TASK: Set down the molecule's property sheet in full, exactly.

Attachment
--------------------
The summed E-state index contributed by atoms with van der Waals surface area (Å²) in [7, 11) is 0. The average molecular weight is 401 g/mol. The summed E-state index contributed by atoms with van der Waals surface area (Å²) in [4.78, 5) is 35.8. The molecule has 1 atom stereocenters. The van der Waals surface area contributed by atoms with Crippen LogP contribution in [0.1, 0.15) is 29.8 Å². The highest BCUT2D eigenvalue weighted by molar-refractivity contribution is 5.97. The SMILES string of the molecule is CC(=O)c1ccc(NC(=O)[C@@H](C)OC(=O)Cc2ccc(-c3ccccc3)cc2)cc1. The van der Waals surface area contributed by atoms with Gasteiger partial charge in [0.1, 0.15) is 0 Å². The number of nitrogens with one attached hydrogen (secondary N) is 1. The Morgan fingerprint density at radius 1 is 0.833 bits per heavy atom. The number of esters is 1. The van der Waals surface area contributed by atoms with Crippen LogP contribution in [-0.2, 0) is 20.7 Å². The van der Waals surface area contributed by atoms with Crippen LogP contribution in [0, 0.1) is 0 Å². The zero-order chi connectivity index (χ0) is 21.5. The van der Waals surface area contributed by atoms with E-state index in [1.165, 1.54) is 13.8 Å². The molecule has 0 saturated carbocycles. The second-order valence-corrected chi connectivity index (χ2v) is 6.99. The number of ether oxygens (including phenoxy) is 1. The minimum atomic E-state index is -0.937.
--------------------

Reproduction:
The summed E-state index contributed by atoms with van der Waals surface area (Å²) in [7, 11) is 0. The average molecular weight is 401 g/mol. The summed E-state index contributed by atoms with van der Waals surface area (Å²) in [4.78, 5) is 35.8. The molecule has 1 atom stereocenters. The van der Waals surface area contributed by atoms with Crippen LogP contribution in [0.1, 0.15) is 29.8 Å². The highest BCUT2D eigenvalue weighted by molar-refractivity contribution is 5.97. The SMILES string of the molecule is CC(=O)c1ccc(NC(=O)[C@@H](C)OC(=O)Cc2ccc(-c3ccccc3)cc2)cc1. The van der Waals surface area contributed by atoms with Gasteiger partial charge in [0.1, 0.15) is 0 Å². The number of nitrogens with one attached hydrogen (secondary N) is 1. The Morgan fingerprint density at radius 1 is 0.833 bits per heavy atom. The number of esters is 1. The van der Waals surface area contributed by atoms with Crippen LogP contribution in [-0.2, 0) is 20.7 Å². The van der Waals surface area contributed by atoms with Crippen LogP contribution in [0, 0.1) is 0 Å². The zero-order chi connectivity index (χ0) is 21.5. The van der Waals surface area contributed by atoms with E-state index in [1.165, 1.54) is 13.8 Å². The molecule has 0 saturated carbocycles. The second-order valence-corrected chi connectivity index (χ2v) is 6.99. The number of ether oxygens (including phenoxy) is 1. The minimum atomic E-state index is -0.937.